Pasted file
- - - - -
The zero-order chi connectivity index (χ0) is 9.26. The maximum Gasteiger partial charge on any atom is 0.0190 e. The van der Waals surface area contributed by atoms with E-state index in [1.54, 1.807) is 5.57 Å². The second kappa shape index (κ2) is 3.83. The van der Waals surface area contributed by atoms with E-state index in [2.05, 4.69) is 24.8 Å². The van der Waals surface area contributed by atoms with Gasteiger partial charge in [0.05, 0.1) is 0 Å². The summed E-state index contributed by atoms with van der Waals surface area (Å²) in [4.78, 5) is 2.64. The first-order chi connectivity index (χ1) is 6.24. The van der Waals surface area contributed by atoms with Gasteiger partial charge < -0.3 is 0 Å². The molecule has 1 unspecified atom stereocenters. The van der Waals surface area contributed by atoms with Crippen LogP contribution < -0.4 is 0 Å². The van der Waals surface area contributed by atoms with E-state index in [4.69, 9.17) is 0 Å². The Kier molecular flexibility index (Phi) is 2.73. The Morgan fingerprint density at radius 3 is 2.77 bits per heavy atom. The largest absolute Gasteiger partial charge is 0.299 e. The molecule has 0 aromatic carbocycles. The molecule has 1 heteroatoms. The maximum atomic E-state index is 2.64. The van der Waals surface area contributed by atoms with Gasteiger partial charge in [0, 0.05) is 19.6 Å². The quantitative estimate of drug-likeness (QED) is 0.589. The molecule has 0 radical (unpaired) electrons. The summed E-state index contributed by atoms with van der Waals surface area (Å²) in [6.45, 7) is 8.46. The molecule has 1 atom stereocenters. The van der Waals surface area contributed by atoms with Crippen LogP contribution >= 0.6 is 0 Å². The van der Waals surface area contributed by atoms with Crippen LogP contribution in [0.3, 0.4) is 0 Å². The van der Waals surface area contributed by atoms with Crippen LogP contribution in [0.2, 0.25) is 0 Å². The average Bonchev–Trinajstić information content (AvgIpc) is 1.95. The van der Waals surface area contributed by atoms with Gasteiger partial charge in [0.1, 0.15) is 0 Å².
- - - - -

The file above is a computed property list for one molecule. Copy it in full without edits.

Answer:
The zero-order chi connectivity index (χ0) is 9.26. The maximum Gasteiger partial charge on any atom is 0.0190 e. The van der Waals surface area contributed by atoms with E-state index in [1.54, 1.807) is 5.57 Å². The second kappa shape index (κ2) is 3.83. The van der Waals surface area contributed by atoms with E-state index in [2.05, 4.69) is 24.8 Å². The van der Waals surface area contributed by atoms with Gasteiger partial charge in [0.05, 0.1) is 0 Å². The summed E-state index contributed by atoms with van der Waals surface area (Å²) in [4.78, 5) is 2.64. The first-order chi connectivity index (χ1) is 6.24. The van der Waals surface area contributed by atoms with Gasteiger partial charge < -0.3 is 0 Å². The molecule has 1 unspecified atom stereocenters. The van der Waals surface area contributed by atoms with Crippen LogP contribution < -0.4 is 0 Å². The van der Waals surface area contributed by atoms with E-state index in [4.69, 9.17) is 0 Å². The Kier molecular flexibility index (Phi) is 2.73. The Morgan fingerprint density at radius 3 is 2.77 bits per heavy atom. The largest absolute Gasteiger partial charge is 0.299 e. The molecule has 0 aromatic carbocycles. The molecule has 1 heteroatoms. The maximum atomic E-state index is 2.64. The van der Waals surface area contributed by atoms with Gasteiger partial charge in [0, 0.05) is 19.6 Å². The quantitative estimate of drug-likeness (QED) is 0.589. The molecule has 0 radical (unpaired) electrons. The summed E-state index contributed by atoms with van der Waals surface area (Å²) in [6.45, 7) is 8.46. The molecule has 1 atom stereocenters. The van der Waals surface area contributed by atoms with Crippen LogP contribution >= 0.6 is 0 Å². The van der Waals surface area contributed by atoms with Crippen LogP contribution in [0.3, 0.4) is 0 Å². The van der Waals surface area contributed by atoms with Crippen LogP contribution in [0.2, 0.25) is 0 Å². The average Bonchev–Trinajstić information content (AvgIpc) is 1.95. The van der Waals surface area contributed by atoms with Gasteiger partial charge in [0.1, 0.15) is 0 Å².